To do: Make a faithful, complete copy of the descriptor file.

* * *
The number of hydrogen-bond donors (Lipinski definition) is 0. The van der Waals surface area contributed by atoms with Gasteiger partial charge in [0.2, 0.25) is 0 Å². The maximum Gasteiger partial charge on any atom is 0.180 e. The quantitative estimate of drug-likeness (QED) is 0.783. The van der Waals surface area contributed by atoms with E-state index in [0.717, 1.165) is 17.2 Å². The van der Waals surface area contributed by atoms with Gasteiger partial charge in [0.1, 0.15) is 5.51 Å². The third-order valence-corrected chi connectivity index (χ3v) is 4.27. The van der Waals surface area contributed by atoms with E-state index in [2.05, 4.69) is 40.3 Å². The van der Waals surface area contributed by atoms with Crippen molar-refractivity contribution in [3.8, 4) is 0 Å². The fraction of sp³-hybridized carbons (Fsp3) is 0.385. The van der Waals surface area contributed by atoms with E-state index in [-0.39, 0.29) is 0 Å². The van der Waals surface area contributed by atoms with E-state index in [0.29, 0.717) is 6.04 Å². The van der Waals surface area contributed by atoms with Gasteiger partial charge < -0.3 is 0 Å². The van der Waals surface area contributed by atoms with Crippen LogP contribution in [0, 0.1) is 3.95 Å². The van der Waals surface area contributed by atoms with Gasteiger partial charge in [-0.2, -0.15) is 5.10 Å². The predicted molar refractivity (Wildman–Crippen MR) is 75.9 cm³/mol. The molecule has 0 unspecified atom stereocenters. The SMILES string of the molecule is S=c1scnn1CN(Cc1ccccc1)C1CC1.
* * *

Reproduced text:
The number of hydrogen-bond donors (Lipinski definition) is 0. The van der Waals surface area contributed by atoms with Gasteiger partial charge in [0.2, 0.25) is 0 Å². The maximum Gasteiger partial charge on any atom is 0.180 e. The quantitative estimate of drug-likeness (QED) is 0.783. The van der Waals surface area contributed by atoms with E-state index in [0.717, 1.165) is 17.2 Å². The van der Waals surface area contributed by atoms with Gasteiger partial charge in [0.1, 0.15) is 5.51 Å². The third-order valence-corrected chi connectivity index (χ3v) is 4.27. The van der Waals surface area contributed by atoms with E-state index in [2.05, 4.69) is 40.3 Å². The van der Waals surface area contributed by atoms with Crippen molar-refractivity contribution in [3.8, 4) is 0 Å². The fraction of sp³-hybridized carbons (Fsp3) is 0.385. The van der Waals surface area contributed by atoms with E-state index in [-0.39, 0.29) is 0 Å². The van der Waals surface area contributed by atoms with E-state index in [0.29, 0.717) is 6.04 Å². The van der Waals surface area contributed by atoms with Gasteiger partial charge < -0.3 is 0 Å². The van der Waals surface area contributed by atoms with Crippen LogP contribution in [0, 0.1) is 3.95 Å². The van der Waals surface area contributed by atoms with Gasteiger partial charge in [-0.2, -0.15) is 5.10 Å². The predicted molar refractivity (Wildman–Crippen MR) is 75.9 cm³/mol. The molecule has 0 unspecified atom stereocenters. The SMILES string of the molecule is S=c1scnn1CN(Cc1ccccc1)C1CC1.